While there’s no getting away from a person with the sniffles sitting next to you, there are steps you can take to avoid getting sick while flying, from making sure that you get enough rest (especially on overnight flights) to staying hydrated (with water, not the complimentary cocktail). And since stress is a big factor when it comes to keeping your immune system in fighting form, planning ahead can help cut down on any anxiety. Here are some things to keep in mind the next time you take to the friendly skies.
Yes, you’re excited to go on vacation or to visit somewhere new, but staying up late the night before packing isn’t the best way to prepare. Sleep is one of the things that keeps us healthy, and going without it, especially if you have a long travel day ahead, isn’t a good way to get started. It’s also important, especially on longer flights, to try to get some rest—while it does annoy me to have to pay more for extra leg room or a less crowded part of the plane, it’s often worth the investment to be able to stretch out for a nap.
It’s not that I don’t love those complimentary cocktails on Singapore Air, because I do! But alcohol dehydrates the body, and even mild dehydration can impair brain function, affecting your mood and concentration, and increasing the possibility of headaches. Bottled (not tap) water is your friend while flying, and can even help to relieve constipation caused by airline food or whatever fat-laden breakfast snack you grabbed before getting on the plane. I also use bottled water to dab on my face to take down the swelling in my sinuses caused by the dry plane air, and to re-wet the inside of my nose, which also dries out, making it more susceptible to sniffles, and in turn, bacteria.
There are worse things than getting a cold from your seatmate—you could develop deep vein thrombosis from sitting too long in a cramped position. While you don’t need to practice lunges in the aisle, you should make a point of stretching out your calves and moving your feet up and down, and you can still do this while seated. It’s also a good idea, especially on longer flights, to get up and walk around a bit, even if that just means going to the restroom and back. And while you’re up, stretch out your back and arms as well—it may look a little weird, but it’s better than spending your vacation hugging a heating pad.
Take your own pillow
While I’m not a fan of packing anything other than the necessities, carrying a small travel pillow can make a huge difference. Not only does it help prevent neck cramping while you try to rest, but it prevents you from using pillows that someone else might have already used. If you do need to use the plane’s blankets or pillows, make sure that they are encased in plastic, which means they’ve been laundered, so you’re not sharing second-hand germs.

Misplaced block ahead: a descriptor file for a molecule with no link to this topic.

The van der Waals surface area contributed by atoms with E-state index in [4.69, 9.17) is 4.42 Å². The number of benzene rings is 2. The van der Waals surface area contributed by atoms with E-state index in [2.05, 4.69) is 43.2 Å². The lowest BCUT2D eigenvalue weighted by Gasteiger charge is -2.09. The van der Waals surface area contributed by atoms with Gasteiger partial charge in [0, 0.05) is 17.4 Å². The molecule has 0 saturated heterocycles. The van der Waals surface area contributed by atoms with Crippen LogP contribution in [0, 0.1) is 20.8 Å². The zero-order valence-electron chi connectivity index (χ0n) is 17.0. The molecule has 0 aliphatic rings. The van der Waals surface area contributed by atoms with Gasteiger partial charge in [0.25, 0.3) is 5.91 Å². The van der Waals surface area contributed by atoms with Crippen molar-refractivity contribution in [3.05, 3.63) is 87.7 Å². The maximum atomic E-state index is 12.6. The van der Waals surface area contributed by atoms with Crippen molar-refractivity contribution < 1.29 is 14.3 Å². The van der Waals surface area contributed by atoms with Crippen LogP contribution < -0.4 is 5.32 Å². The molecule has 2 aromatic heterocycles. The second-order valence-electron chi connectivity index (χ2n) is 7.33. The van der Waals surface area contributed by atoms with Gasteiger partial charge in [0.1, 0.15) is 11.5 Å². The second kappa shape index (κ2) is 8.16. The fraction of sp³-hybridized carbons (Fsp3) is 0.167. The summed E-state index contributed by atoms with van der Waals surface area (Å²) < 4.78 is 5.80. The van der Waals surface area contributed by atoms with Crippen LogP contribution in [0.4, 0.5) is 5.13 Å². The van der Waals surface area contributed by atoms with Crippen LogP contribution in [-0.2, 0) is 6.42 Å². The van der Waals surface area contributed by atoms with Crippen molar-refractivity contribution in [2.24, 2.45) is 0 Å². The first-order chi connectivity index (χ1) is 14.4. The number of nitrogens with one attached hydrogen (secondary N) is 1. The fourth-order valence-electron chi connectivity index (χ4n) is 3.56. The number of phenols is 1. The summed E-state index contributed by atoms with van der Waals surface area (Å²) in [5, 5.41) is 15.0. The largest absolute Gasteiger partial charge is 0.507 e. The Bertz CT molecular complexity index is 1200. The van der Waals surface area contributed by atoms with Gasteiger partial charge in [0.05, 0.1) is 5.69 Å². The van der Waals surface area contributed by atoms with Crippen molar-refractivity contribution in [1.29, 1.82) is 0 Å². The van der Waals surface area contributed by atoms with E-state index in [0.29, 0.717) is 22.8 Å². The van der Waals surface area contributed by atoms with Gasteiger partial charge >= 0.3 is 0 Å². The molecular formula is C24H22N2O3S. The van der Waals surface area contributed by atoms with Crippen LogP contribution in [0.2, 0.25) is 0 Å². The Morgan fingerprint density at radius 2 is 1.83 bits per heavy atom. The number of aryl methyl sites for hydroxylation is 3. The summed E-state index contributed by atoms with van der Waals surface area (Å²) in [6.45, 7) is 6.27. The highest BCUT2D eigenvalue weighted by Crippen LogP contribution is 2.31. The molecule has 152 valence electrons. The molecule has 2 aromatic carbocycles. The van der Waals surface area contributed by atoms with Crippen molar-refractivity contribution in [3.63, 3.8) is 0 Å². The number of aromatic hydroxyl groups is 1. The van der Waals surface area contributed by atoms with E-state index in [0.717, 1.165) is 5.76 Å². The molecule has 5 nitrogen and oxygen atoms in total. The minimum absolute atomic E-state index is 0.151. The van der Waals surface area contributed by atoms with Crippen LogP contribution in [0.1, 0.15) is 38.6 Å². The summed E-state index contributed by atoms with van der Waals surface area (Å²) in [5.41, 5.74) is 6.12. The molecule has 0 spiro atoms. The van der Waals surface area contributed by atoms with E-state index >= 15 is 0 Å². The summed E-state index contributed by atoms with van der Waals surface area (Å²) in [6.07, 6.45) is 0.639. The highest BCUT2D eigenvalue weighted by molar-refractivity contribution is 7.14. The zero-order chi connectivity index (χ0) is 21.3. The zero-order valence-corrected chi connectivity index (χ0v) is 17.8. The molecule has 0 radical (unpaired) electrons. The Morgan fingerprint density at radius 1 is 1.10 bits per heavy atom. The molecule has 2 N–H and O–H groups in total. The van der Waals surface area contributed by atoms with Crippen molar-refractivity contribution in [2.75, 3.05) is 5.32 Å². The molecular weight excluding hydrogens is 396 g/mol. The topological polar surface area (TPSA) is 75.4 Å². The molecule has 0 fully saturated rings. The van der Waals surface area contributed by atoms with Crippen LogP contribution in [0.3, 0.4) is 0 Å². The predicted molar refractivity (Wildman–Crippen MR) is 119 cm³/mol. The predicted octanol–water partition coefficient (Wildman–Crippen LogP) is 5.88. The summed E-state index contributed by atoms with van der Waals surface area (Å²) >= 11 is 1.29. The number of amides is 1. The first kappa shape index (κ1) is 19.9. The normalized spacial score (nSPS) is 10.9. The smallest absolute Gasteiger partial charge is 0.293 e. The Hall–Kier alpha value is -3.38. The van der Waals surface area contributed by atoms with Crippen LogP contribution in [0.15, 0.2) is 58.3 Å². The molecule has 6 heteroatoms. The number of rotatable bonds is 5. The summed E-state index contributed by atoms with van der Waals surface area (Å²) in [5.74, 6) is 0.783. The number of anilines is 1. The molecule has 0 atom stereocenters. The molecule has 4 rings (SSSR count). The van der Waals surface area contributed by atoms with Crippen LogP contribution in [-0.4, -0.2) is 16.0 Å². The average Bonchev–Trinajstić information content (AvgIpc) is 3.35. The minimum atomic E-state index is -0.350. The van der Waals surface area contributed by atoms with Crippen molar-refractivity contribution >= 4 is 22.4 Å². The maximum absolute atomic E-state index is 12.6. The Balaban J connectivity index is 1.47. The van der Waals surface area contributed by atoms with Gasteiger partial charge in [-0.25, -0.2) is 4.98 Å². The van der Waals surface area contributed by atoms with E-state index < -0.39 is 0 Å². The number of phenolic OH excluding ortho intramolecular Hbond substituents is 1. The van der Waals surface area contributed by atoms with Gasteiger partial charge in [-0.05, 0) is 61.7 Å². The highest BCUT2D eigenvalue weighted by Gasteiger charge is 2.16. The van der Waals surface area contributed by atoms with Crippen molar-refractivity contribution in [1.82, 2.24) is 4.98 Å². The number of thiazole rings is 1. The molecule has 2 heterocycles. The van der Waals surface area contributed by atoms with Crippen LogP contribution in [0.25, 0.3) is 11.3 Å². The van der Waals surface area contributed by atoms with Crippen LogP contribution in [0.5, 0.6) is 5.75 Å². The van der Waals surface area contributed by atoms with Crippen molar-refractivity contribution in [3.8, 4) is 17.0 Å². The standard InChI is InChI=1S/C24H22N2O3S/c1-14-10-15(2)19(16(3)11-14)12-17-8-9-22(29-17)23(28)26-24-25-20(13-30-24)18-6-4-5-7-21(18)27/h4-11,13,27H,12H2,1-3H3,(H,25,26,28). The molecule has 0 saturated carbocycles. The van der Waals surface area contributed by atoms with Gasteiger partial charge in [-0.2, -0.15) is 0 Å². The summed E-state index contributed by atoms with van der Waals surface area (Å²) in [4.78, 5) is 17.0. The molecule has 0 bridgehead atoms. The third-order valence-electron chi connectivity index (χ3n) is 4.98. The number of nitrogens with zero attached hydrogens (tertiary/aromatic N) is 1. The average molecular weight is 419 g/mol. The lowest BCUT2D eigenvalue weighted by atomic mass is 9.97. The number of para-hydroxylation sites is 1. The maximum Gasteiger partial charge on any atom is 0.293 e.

I’m not a germaphobe, but I’m also not real keen on carrying someone else’s cold off the plane. Wipe down your seat, your tray table, and anything else someone sick might have touched, and keep your own hands clean as well. It’s easy to get a few airline-sized packages of these at your nearest retailer, and they come in handy for an amazing number of things, including wiping down the handles and steering wheel of your rental car once you get on the ground. I have also been known to hold scented ones under my nose to block out unwelcome smells on airplanes (you know what I mean).
Reduce the stress
Stress causes elevated cortisol levels, which can weaken the immune system. And when your immune system is down…so are you. While you can’t prepare for everything that could happen while traveling, it’s best to be prepared. Have the numbers of your airline and/or travel agent in your phone; keep all of your important documents like tickets or passports in one easy-to-access place. Check in early online, and keep an eye on your flight so you know of changes as soon as possible. Pack light so that if you do have to run to a different gate or hold onto your luggage longer than you expect, it’s not weighing you down. Always keeps snacks in your carry-on, so if you get stuck somewhere (like on the tarmac) you don’t get hungry. Same goes for any medications you need to take. And try to keep a good attitude; it’s not always easy, but it can make a difference in how you feel –mentally and physically—about your trip.
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